To determine if the choice of methodological elements affects the results in continuity of care studies.
This is a retrospective cohort study. The association between continuity of care and clinical outcome was investigated using the Continuity of Care Index. The association was explored in 12 scenarios based on four definitions of the relative timing of continuity and outcome measurements in three populations (three s × four s).
National Health Insurance claims from all primary and secondary care facilities in South Korea between 2007 and 2015.
Participants were patients diagnosed with dyslipidaemia, made ≥2 ambulatory visits and were newly prescribed with ≥1 antihyperlipidaemic agent at an ambulatory setting in 2008. Three study populations were defined based on the number of ambulatory visits: 10 084 patients in population 1 (P1), 8454 in population 2 (P2) and 4754 in population 3 (P3).
Hospitalisation related to one of the four atherosclerotic cardiovascular diseases, including myocardial infarction, stable or unstable angina, ischaemic stroke and transient ischaemic attack.
Concurrent measure of continuity and outcome (T1) showed a significantly higher risk of hospitalisation (adjusted HRs: 2.73-3.07, p<0.0001) in the low continuity of care group, whereas T2, which measured continuity until the outcome occurred, showed no risk difference between the continuity of care groups. T3, which measured continuity as a time-varying variable, had adjusted HRs of 1.31-1.55 (p<0.05), and T4, measuring continuity for a predefined period and measuring outcomes in the remaining period, had adjusted HRs of 1.34-1.46 (p<0.05) in the low continuity of care. Within each temporal relationship, the effect estimates became more substantial as the inclusion criteria became stricter.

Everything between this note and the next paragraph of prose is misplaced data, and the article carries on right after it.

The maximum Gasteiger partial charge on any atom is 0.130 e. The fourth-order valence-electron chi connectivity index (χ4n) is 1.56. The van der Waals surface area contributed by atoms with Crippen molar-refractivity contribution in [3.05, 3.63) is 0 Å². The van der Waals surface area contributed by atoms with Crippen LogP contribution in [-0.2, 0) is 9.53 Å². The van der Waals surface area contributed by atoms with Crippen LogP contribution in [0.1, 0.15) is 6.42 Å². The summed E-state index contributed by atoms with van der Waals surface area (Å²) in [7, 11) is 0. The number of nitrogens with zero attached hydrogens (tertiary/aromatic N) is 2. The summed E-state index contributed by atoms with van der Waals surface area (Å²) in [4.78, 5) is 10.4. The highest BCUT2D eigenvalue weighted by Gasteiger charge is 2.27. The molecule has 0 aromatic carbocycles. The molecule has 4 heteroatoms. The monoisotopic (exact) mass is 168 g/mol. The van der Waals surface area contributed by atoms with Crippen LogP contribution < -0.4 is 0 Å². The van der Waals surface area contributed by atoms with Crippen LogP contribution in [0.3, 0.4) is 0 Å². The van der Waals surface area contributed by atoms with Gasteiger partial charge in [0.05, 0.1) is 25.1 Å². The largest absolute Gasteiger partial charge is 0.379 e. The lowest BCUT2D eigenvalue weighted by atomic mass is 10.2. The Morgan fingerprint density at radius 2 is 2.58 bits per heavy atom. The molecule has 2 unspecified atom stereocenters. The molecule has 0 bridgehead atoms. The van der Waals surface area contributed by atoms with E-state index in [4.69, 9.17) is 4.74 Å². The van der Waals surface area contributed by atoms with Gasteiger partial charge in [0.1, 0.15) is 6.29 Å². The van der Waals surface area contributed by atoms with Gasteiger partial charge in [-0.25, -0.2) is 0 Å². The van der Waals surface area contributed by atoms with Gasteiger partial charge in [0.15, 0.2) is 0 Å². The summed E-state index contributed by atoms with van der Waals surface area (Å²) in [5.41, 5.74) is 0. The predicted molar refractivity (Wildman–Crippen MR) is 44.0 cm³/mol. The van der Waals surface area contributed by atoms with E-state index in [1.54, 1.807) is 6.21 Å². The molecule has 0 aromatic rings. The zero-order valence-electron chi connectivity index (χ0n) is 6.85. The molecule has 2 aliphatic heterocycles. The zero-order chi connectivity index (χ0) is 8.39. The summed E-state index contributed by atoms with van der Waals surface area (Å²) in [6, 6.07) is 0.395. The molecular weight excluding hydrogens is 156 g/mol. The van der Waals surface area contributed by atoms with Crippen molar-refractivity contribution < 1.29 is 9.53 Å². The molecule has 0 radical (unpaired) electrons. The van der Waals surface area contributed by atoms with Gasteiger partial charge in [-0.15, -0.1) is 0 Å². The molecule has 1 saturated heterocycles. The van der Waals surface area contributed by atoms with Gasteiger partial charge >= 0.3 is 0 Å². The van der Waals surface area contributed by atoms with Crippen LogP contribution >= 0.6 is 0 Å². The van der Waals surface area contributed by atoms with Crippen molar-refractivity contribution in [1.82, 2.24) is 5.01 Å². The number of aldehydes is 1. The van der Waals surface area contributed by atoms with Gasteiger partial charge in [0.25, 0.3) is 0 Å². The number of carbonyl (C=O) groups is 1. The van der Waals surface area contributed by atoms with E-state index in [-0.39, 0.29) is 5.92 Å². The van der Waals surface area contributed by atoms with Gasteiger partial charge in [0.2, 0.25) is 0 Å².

The study design in continuity of care studies should be planned carefully because the results are sensitive to the temporal relationship between continuity and outcome and the population selection criteria.

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